It’s 9:05pm. I’m supposed to be asleep or getting there.
But instead I’m here writing a blog post on fear. Why? Because I have had a life-long struggle with fear. And recently, circumstances have forced me to conquer my fears. But first, fears have to be faced. And those two things are the hardest things to do in life. To face and conquer fears.
Fear is a paralytic. It does not do anything for us. Literally. Nothing. Fear does not help us any way. Sometimes we like to pretend that fear makes us cautious. It doesn’t. It slows us down. Wisdom makes us cautious. Not fear. Fear is a betrayer. Fear is based on distrust and superstition. Fear lies to us. Fear does not help us in any way. Fear is an inhibitor. Fear holds us back.
And sometimes we like to theologize fear. The theology of fear is completely different than we’d sometimes like to believe. We claim that sometimes it is used as a tool to tell us something is wrong: but that isn’t true. God doesn’t use fear. As far as I have seen in my personal study of Scripture, fear is always a figment of our imagination–never a tool of God. Whatever the reason, we use fear as an excuse. For me, fear is an excuse to run. Most of the time in Scripture when God says, “Do not fear” it is because He has just revealed Himself to His people or is about to. To Mary, to the shepherds, to Zachariah, God tells His people not to fear. To Moses, to Jehoshaphat, to Joshua, to His people throughout the centuries He says, “Be not afraid nor dismayed by reason of this great multitude; for the battle is not yours, but God’s.” [2 Chron 20:15] Fear is an act of mistrust in God. Yes, I said it. Yes, I meant it.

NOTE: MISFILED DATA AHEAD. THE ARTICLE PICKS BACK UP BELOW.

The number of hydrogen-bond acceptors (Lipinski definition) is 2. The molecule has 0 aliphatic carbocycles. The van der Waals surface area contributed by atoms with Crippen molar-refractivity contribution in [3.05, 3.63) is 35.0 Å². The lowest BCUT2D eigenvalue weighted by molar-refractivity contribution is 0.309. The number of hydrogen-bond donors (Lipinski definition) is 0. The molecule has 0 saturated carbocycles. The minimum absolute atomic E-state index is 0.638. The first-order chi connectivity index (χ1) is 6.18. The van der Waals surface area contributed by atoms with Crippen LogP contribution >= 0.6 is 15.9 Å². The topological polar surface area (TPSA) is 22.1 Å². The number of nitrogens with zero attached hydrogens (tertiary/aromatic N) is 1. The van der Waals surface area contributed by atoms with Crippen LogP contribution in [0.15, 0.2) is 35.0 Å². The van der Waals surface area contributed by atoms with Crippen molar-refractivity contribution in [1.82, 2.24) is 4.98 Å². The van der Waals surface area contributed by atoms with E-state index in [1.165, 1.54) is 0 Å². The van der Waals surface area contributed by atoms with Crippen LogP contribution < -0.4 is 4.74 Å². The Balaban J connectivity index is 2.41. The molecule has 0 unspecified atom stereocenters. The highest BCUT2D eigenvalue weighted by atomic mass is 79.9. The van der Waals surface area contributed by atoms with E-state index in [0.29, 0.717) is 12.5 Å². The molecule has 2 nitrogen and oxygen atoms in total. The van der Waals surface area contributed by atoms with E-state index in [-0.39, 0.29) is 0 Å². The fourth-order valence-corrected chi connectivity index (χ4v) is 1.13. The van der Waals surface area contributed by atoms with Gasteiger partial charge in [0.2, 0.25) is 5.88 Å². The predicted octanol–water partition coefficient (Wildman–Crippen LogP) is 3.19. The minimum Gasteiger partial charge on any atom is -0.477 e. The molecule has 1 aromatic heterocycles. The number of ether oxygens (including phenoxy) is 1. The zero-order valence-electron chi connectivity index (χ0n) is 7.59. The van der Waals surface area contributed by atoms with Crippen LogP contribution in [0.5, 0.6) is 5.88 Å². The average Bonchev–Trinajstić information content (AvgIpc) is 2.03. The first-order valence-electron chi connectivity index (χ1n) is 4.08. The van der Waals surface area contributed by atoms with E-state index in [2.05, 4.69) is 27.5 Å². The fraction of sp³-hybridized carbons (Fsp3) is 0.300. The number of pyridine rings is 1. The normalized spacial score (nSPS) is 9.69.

But there is a godly fear. Godly fear is worship. It sounds like a paradox. Godly fear is simply recognizing your smallness and unholiness in the sight of so great a God. In fact, godly fear means letting go of unholy fear. It is surrender to the unknown. It is humility. It is release.
God doesn’t use fear.
He just doesn’t.
“For God did not give us a spirit of fearfulness, but power, love, and self discipline.” [2 Tim 1:7]
So, stop it. Stop relying on fear–for any reason. For anything.
“Only be thou strong and very courageous, that thou mayest observe to do according to all the law, which Moses my servant commanded you: turn not from it to the right or to the left, that you may prosper wherever you go… Have I not commanded thee? Be strong and of good courage; be not afraid, neither be thou dismayed: for the Lord thy God is with thee wherever you go.” [Josh 1:7,9]
“We have lived in fear, and our fear has betrayed us
But we will overcome the apathy that has made us
Because we are not alone in the dark with our demons
And we have made mistakes
But we’ve learned from them.”